By Heather K. Powers, June 4, 2015
Today’s Interview is the second half of a feature with two local Charleston, SC artists. Hirona Matsuda and Alan Jackson (Architect) currently have an incredible collaborative installation called Wall Line, up at Jericho Advisors art Gallery and I met both artist at the opening of this Piccolo Sploetto exhibit. I love with the outcome of their collaboration and installation! For this interview (Part I is here) each artist provided photo’s of their home studio’s, with a special thanks to Camela Guevara for Hirona’s studio images. These photo’s are not styled and are typical of what her working studio looks like on an average day. READ MORE
By Heather K. Powers, May 28, 2015
Today’s Artist Interview is with TWO local Charleston, SC artists Hirona Matsudaand Alan Jackson (Architect). I’m sharing these two artist together because they currently have an incredible collaborative installation called Wall Line, up at Jericho Advisors art Gallery. I met both artist at the opening of this Piccolo Sploetto exhibit and I am in love with the outcome of their collaboration and installation. Each artist provided photo’s of their home studio’s, with a special thanks to Camela Guevara for Hirona’s studio images. These photo’s are not styled and are typical of what her working studio looks like on an average day. READ MORE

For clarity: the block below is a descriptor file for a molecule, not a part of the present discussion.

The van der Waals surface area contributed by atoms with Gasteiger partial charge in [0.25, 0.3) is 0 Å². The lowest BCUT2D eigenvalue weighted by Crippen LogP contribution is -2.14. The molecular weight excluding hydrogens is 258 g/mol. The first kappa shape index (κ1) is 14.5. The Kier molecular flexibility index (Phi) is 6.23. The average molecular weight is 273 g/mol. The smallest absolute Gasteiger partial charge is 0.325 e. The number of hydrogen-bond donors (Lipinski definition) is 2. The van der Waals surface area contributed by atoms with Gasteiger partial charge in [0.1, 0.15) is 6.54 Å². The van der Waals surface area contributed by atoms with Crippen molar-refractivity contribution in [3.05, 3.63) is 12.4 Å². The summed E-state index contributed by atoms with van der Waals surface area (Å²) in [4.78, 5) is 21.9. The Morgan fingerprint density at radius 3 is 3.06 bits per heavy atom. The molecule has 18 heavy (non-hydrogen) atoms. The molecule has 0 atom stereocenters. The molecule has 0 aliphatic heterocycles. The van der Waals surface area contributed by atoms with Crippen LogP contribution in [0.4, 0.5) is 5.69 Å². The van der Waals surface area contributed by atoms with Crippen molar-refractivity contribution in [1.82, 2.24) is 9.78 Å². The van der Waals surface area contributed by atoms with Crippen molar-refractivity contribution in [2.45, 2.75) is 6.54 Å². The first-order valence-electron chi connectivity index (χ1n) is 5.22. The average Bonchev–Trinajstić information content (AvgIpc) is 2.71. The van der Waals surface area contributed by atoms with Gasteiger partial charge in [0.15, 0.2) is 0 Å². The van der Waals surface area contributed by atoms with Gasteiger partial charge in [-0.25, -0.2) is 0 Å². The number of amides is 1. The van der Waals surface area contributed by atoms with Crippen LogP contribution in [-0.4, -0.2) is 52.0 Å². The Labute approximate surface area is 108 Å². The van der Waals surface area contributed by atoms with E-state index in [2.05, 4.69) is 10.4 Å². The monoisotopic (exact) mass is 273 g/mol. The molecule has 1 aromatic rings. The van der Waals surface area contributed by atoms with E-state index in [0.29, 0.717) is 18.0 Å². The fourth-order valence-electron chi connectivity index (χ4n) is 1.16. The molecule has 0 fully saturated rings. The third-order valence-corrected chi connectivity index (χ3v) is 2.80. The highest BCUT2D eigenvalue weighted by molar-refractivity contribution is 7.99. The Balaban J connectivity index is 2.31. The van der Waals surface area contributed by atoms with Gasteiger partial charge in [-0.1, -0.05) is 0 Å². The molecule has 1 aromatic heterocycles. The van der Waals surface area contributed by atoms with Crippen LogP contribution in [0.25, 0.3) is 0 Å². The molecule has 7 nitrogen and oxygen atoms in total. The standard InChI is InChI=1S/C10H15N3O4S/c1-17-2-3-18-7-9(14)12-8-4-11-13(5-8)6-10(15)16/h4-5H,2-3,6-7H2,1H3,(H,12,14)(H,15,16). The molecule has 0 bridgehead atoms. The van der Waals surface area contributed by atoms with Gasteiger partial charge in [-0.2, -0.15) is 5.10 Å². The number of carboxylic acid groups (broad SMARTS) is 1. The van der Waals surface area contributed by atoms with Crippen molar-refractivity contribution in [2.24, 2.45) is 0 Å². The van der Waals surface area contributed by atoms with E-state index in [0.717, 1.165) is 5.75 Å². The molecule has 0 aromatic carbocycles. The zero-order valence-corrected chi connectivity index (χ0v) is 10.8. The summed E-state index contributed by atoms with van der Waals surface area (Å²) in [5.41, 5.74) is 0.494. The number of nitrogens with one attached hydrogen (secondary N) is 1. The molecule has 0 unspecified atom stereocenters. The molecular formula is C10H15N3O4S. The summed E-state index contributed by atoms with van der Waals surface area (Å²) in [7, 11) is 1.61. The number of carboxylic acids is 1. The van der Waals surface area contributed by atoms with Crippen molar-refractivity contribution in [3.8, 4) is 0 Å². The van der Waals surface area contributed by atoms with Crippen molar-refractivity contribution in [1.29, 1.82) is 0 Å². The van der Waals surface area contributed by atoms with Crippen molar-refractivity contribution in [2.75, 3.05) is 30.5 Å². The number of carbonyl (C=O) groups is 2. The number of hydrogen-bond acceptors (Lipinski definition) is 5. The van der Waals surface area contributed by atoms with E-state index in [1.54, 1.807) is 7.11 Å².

By Vincent Harris, Charleston City Paper, May 15, 2015
Saying that there’s a new art exhibit at the Jericho Arts gallery might be a bit misleading. What collaborating artists Hirona Matsuda and Alan Jackson have actually done is transform Jericho Arts into an installation. Titled Wall Line, the exhibit from Matsuda, a found-object artist, and Jackson, an architect, combines a site-specific installation with 30 singular pieces to create an animated overlap of patterns, modeling, and draftsmanship. READ MORE
By Kristy Bishop, Charleston Supported Art, May 2, 2014
CSA co-founder Kristy Bishop got together with spring artist, Alan Jackson, and learned so much about his drawing process and much more. Read on to find out what tools Alan uses, how Aikido affects his work, and how he divides his time between his day job as an architect and being a full time artist (something many artists do).
KB: What is an average day like working in your studio?
AJ: I divide my time between working on architectural projects in my home office and working on drawings. I usually work on architectural projects during the day. However, if there is some busy work to do on a drawing project such as sanding downwood panels or cutting paper or laying out a drawing, I do that during the day. I usually do final drawings after supper when I am more relaxed and have the tasks of the day out of the way. READ MORE
By Charleston Supported Art, April 4, 2014
Spring artist, Alan Jackson invited us into his studio located in his home in Mt. Pleasant. He creates his work in the evenings and sets certain rules and limitations for each piece that he is working on. In addition, he always completes each pen and ink drawing in one sitting. Line by line, dot by dot, hour by hour, Alan creates his intricate work. This is pretty extraordinary seeing as how precise and meticulous his work can be. READ MORE
When Alan Jackson’s hand begins to cramp he does tekubi shindo undo, an Aikido wrist-shaking exercise. Standing with his feet shoulder width apart, he sinks his weight down by settling his abdomen and relaxing his knees. “Think of shaking water off your hands, or if you touch something hot and then try to shake out the pain,” explains the longtime martial arts enthusiast. With the dizzying precision of Jackson’s pen-and-ink line drawings—complex, detailed grids that resemble ridges of tree bark or aerial views of the prairie—tekubi shindo undo must be a constant practice. READ MORE